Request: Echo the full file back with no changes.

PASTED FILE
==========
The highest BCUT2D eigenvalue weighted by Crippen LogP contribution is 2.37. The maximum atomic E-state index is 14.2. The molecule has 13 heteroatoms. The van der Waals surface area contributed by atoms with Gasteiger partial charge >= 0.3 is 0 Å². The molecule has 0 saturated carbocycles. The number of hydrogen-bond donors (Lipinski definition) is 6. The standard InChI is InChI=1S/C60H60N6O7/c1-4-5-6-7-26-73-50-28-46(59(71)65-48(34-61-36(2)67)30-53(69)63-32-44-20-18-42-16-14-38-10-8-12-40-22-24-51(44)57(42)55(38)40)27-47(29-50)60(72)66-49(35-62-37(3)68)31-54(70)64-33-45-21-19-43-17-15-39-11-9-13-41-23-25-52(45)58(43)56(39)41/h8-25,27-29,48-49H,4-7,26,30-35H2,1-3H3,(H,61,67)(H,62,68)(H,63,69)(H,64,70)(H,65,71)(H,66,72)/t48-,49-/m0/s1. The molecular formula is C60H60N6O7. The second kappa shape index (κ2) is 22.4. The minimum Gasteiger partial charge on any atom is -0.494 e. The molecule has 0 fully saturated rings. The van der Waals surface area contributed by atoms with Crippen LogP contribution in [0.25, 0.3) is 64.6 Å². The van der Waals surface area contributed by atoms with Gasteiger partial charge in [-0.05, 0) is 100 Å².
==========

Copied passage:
The highest BCUT2D eigenvalue weighted by Crippen LogP contribution is 2.37. The maximum atomic E-state index is 14.2. The molecule has 13 heteroatoms. The van der Waals surface area contributed by atoms with Gasteiger partial charge >= 0.3 is 0 Å². The molecule has 0 saturated carbocycles. The number of hydrogen-bond donors (Lipinski definition) is 6. The standard InChI is InChI=1S/C60H60N6O7/c1-4-5-6-7-26-73-50-28-46(59(71)65-48(34-61-36(2)67)30-53(69)63-32-44-20-18-42-16-14-38-10-8-12-40-22-24-51(44)57(42)55(38)40)27-47(29-50)60(72)66-49(35-62-37(3)68)31-54(70)64-33-45-21-19-43-17-15-39-11-9-13-41-23-25-52(45)58(43)56(39)41/h8-25,27-29,48-49H,4-7,26,30-35H2,1-3H3,(H,61,67)(H,62,68)(H,63,69)(H,64,70)(H,65,71)(H,66,72)/t48-,49-/m0/s1. The molecular formula is C60H60N6O7. The second kappa shape index (κ2) is 22.4. The minimum Gasteiger partial charge on any atom is -0.494 e. The molecule has 0 fully saturated rings. The van der Waals surface area contributed by atoms with Crippen LogP contribution in [0.25, 0.3) is 64.6 Å². The van der Waals surface area contributed by atoms with Gasteiger partial charge in [-0.05, 0) is 100 Å².